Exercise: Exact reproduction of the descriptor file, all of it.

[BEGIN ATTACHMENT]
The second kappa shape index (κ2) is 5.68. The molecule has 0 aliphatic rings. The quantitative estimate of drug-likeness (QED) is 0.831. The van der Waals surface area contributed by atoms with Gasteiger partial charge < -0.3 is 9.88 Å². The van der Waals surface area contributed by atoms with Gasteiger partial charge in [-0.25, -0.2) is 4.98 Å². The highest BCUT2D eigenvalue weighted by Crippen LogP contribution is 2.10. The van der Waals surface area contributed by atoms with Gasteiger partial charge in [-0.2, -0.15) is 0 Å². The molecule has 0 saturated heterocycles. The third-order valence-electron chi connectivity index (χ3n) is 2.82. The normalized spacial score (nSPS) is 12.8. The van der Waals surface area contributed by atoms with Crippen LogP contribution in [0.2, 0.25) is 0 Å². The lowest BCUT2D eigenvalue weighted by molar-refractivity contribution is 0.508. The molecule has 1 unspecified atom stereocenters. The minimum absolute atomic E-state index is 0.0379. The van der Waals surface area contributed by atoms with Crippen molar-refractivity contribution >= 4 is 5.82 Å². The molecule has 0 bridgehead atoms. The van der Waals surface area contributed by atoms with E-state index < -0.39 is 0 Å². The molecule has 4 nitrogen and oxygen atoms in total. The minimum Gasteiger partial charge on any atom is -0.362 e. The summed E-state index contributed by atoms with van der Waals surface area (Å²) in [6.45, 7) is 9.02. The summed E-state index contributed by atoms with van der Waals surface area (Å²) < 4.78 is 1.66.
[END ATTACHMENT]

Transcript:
The second kappa shape index (κ2) is 5.68. The molecule has 0 aliphatic rings. The quantitative estimate of drug-likeness (QED) is 0.831. The van der Waals surface area contributed by atoms with Gasteiger partial charge < -0.3 is 9.88 Å². The van der Waals surface area contributed by atoms with Gasteiger partial charge in [-0.25, -0.2) is 4.98 Å². The highest BCUT2D eigenvalue weighted by Crippen LogP contribution is 2.10. The van der Waals surface area contributed by atoms with Gasteiger partial charge in [-0.2, -0.15) is 0 Å². The molecule has 0 saturated heterocycles. The third-order valence-electron chi connectivity index (χ3n) is 2.82. The normalized spacial score (nSPS) is 12.8. The van der Waals surface area contributed by atoms with Crippen LogP contribution in [0.2, 0.25) is 0 Å². The lowest BCUT2D eigenvalue weighted by molar-refractivity contribution is 0.508. The molecule has 1 unspecified atom stereocenters. The minimum absolute atomic E-state index is 0.0379. The van der Waals surface area contributed by atoms with Crippen molar-refractivity contribution >= 4 is 5.82 Å². The molecule has 0 bridgehead atoms. The van der Waals surface area contributed by atoms with E-state index < -0.39 is 0 Å². The molecule has 4 nitrogen and oxygen atoms in total. The minimum Gasteiger partial charge on any atom is -0.362 e. The summed E-state index contributed by atoms with van der Waals surface area (Å²) in [6.45, 7) is 9.02. The summed E-state index contributed by atoms with van der Waals surface area (Å²) < 4.78 is 1.66.